Greg Castillo, Professor of Architecture
Co-Editor: Greg Castillo, Professor of Architecture
Co-Editor: Lee Stickells, Associate Professor of Architecture, University of Sydney
University of Minnesota Press: slated for publication Spring 2021
During the long-‘60s, Northern California nurtured radical ideologies of everyday life, redefining the region as an incubator of multiple countercultures. In claiming space for new identities, geographic enclaves conveyed “a dimension of territory, of real physical space, to the consciousness of those within,” according to political activist Tom Hayden. This collection of essays examines the spatial imaginaries and place-defining practices deployed by Bay Area hippies, Aquarian feminists, Native Americans, avant-garde queers, Black Panthers, disability rights activists, Chicanos, ecofreaks, and cyberfreaks to advance overlapping cultural revolutions. Situating these interdependent enterprises within their regional context, a multidisciplinary group of authors remaps the Bay Area as a site of maker cultures whose design experiments in media and habitat heralded decisive shifts in postwar modernity. Design Radicals documents how, fifty years ago, the synergies of urban adjacency, outlaw style, and shared tactics of spatial occupation propelled multiple emancipatory movements toward their transformative goals.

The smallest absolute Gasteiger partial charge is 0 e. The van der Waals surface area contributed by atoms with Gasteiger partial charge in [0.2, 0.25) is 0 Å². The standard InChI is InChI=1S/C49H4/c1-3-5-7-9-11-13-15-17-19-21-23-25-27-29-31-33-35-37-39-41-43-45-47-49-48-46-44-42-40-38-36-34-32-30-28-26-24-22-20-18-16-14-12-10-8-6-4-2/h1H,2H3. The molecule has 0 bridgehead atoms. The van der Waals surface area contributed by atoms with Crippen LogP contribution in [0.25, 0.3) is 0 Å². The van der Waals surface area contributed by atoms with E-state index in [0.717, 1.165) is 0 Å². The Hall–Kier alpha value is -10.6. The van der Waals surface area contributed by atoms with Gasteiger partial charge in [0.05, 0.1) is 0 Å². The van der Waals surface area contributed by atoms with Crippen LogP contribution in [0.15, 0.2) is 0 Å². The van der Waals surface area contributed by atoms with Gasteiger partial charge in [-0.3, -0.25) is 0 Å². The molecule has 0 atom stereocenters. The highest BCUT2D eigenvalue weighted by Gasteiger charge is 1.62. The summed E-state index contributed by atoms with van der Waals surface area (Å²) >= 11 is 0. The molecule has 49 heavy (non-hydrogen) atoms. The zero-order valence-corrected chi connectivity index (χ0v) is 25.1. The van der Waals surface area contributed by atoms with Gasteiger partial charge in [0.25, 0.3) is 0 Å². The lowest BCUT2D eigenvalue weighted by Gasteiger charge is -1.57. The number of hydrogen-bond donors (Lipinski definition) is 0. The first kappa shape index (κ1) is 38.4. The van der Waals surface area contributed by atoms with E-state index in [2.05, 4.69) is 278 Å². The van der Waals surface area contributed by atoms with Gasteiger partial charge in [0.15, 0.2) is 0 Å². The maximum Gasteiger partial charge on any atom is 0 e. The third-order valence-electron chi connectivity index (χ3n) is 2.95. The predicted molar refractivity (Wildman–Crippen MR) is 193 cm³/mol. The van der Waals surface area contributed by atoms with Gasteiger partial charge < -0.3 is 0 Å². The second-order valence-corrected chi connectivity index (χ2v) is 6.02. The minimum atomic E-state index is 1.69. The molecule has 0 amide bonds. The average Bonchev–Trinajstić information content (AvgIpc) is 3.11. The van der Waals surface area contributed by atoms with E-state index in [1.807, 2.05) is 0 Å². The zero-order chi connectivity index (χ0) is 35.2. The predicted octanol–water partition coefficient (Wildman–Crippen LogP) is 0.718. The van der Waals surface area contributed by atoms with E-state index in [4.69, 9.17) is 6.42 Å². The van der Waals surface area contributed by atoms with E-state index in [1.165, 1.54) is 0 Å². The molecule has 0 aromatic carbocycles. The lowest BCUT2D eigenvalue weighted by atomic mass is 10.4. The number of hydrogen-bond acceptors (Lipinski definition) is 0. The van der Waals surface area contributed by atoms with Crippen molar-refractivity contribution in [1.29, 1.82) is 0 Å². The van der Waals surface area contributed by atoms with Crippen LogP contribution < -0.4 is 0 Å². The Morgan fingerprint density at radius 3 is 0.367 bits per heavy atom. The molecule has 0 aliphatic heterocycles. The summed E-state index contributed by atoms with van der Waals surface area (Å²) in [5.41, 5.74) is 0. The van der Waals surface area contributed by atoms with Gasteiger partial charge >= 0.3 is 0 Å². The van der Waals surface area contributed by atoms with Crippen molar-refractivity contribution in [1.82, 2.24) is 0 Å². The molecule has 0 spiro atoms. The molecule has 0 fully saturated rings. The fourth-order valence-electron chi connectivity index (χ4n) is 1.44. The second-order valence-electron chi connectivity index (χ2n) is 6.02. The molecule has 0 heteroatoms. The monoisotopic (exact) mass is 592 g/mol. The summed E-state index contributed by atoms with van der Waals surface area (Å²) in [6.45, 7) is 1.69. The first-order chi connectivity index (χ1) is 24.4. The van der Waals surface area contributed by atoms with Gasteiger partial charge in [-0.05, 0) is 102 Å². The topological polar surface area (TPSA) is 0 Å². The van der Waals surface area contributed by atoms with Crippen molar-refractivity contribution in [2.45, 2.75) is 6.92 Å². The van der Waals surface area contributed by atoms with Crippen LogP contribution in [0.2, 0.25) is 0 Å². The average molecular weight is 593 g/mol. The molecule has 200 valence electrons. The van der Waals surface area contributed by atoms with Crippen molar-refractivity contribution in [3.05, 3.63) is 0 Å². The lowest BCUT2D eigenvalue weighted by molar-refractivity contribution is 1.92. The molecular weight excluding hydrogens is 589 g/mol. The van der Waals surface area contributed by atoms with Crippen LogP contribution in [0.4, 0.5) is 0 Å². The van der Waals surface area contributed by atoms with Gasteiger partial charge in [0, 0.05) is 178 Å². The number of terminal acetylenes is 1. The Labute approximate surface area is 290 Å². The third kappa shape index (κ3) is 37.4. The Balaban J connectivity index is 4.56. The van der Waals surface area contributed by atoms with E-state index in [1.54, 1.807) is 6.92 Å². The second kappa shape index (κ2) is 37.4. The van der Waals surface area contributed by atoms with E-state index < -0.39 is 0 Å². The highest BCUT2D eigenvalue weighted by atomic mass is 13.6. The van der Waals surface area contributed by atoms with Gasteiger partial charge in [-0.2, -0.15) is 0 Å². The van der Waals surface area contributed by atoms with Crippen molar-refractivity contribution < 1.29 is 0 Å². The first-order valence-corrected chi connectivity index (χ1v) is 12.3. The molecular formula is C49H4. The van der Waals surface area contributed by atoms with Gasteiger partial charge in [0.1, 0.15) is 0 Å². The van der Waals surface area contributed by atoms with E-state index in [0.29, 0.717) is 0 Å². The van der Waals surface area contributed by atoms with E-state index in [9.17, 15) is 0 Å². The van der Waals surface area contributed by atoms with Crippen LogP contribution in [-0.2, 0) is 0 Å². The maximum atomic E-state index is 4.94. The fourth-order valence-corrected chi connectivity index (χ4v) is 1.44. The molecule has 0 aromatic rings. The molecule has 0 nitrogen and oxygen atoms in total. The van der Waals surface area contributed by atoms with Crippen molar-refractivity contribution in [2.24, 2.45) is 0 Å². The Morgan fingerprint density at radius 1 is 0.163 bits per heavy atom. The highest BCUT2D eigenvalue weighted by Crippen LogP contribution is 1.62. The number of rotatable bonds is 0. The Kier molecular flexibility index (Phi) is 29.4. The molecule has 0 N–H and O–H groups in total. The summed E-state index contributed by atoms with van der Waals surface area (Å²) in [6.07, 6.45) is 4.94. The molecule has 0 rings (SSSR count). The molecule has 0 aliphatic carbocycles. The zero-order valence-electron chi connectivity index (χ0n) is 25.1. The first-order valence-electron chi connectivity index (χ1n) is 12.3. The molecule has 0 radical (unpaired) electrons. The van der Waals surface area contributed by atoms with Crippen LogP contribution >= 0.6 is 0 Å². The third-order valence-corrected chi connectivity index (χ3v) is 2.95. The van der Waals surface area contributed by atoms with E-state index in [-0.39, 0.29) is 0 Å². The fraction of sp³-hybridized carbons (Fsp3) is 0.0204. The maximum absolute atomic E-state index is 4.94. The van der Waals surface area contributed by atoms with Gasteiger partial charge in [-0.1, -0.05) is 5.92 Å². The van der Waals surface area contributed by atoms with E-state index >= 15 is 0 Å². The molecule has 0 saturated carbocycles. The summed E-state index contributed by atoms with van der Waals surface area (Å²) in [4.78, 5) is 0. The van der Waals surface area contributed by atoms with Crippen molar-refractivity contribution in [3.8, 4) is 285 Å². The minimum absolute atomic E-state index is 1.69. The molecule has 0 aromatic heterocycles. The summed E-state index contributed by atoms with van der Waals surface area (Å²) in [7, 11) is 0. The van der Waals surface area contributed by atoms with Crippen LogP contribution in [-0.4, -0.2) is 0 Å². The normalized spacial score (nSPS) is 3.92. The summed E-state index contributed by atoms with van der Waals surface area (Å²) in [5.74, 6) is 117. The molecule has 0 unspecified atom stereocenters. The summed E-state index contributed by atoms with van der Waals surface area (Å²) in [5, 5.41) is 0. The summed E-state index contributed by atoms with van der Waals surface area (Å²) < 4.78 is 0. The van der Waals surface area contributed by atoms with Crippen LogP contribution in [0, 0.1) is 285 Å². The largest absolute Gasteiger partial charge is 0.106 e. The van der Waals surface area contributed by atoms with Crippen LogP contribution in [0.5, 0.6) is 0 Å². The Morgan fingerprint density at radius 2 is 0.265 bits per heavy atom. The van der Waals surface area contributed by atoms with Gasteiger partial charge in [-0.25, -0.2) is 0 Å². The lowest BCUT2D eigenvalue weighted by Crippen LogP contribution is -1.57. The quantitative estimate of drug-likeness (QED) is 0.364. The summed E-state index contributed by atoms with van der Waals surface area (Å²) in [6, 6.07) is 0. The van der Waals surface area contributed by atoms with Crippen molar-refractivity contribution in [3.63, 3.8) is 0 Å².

A Preface by Michael J. Kramer glosses the historiography of counterculture studies, arguing that its foundational discourses, forged in the 1980s, reproduce that decade’s politics and controversies. An Introduction by the collection’s co-editors, examines the role of counterculture ventures within appraisals of postwar California design and reviews emerging analytical paradigms as tools with which to refine historical assessments of alternative environmental design efforts.
Frames of Rebellion, the collection’s opening section, provides an orienting context for the case study essays that follow. Greg Castillo reviews mental maps of a Bay Area “freak enterprise” zone, from its geographies of innovation and cross-disciplinary networks of actors to attempts to define “a place in space” for newfound ecological subjectivities. Simon Sadler assesses “hippie holism,” a philosophy uniting Buckminster Fuller’s systems- thinking with the maker ideology of the Whole Earth Catalog and the approach to design thinking outlined in The Universal Traveler, a pioneering manifesto. Craig J. Peariso examines performance art as a nexus of counterculture aesthetic practice across a variety of media and a touchstone for community formation and political engagement.